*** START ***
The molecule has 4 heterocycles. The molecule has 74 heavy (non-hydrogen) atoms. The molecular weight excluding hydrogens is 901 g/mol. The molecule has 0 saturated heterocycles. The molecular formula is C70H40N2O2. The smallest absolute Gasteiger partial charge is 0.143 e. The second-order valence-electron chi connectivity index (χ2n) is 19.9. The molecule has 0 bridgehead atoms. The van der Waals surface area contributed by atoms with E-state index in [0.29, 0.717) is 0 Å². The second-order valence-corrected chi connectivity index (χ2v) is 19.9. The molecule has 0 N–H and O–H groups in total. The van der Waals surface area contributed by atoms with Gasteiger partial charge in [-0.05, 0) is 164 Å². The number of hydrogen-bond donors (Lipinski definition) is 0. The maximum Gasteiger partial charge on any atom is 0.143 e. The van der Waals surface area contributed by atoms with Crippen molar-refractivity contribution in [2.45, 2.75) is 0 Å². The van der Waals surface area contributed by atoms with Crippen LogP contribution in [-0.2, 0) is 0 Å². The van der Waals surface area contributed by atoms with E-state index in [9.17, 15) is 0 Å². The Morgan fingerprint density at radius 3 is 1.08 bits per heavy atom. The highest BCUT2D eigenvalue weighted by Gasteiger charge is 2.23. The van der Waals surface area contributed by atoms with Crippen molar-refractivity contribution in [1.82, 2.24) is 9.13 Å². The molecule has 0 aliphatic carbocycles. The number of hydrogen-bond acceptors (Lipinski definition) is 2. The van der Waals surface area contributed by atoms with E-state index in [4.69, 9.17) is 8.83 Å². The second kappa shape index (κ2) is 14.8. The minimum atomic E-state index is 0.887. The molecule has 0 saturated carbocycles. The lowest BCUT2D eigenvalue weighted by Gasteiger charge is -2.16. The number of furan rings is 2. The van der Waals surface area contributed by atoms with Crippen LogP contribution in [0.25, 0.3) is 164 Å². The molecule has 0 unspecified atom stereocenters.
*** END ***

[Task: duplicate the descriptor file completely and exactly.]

The molecule has 4 heterocycles. The molecule has 74 heavy (non-hydrogen) atoms. The molecular weight excluding hydrogens is 901 g/mol. The molecule has 0 saturated heterocycles. The molecular formula is C70H40N2O2. The smallest absolute Gasteiger partial charge is 0.143 e. The second-order valence-electron chi connectivity index (χ2n) is 19.9. The molecule has 0 bridgehead atoms. The van der Waals surface area contributed by atoms with E-state index in [0.29, 0.717) is 0 Å². The second-order valence-corrected chi connectivity index (χ2v) is 19.9. The molecule has 0 N–H and O–H groups in total. The van der Waals surface area contributed by atoms with Gasteiger partial charge in [-0.05, 0) is 164 Å². The number of hydrogen-bond donors (Lipinski definition) is 0. The maximum Gasteiger partial charge on any atom is 0.143 e. The van der Waals surface area contributed by atoms with Crippen molar-refractivity contribution in [2.45, 2.75) is 0 Å². The van der Waals surface area contributed by atoms with Crippen LogP contribution in [-0.2, 0) is 0 Å². The van der Waals surface area contributed by atoms with E-state index in [9.17, 15) is 0 Å². The Morgan fingerprint density at radius 3 is 1.08 bits per heavy atom. The highest BCUT2D eigenvalue weighted by Gasteiger charge is 2.23. The van der Waals surface area contributed by atoms with Crippen molar-refractivity contribution in [1.82, 2.24) is 9.13 Å². The molecule has 0 aliphatic carbocycles. The number of hydrogen-bond acceptors (Lipinski definition) is 2. The van der Waals surface area contributed by atoms with E-state index in [4.69, 9.17) is 8.83 Å². The second kappa shape index (κ2) is 14.8. The minimum atomic E-state index is 0.887. The molecule has 0 saturated carbocycles. The lowest BCUT2D eigenvalue weighted by Gasteiger charge is -2.16. The number of furan rings is 2. The van der Waals surface area contributed by atoms with Crippen LogP contribution in [0.25, 0.3) is 164 Å². The molecule has 0 unspecified atom stereocenters.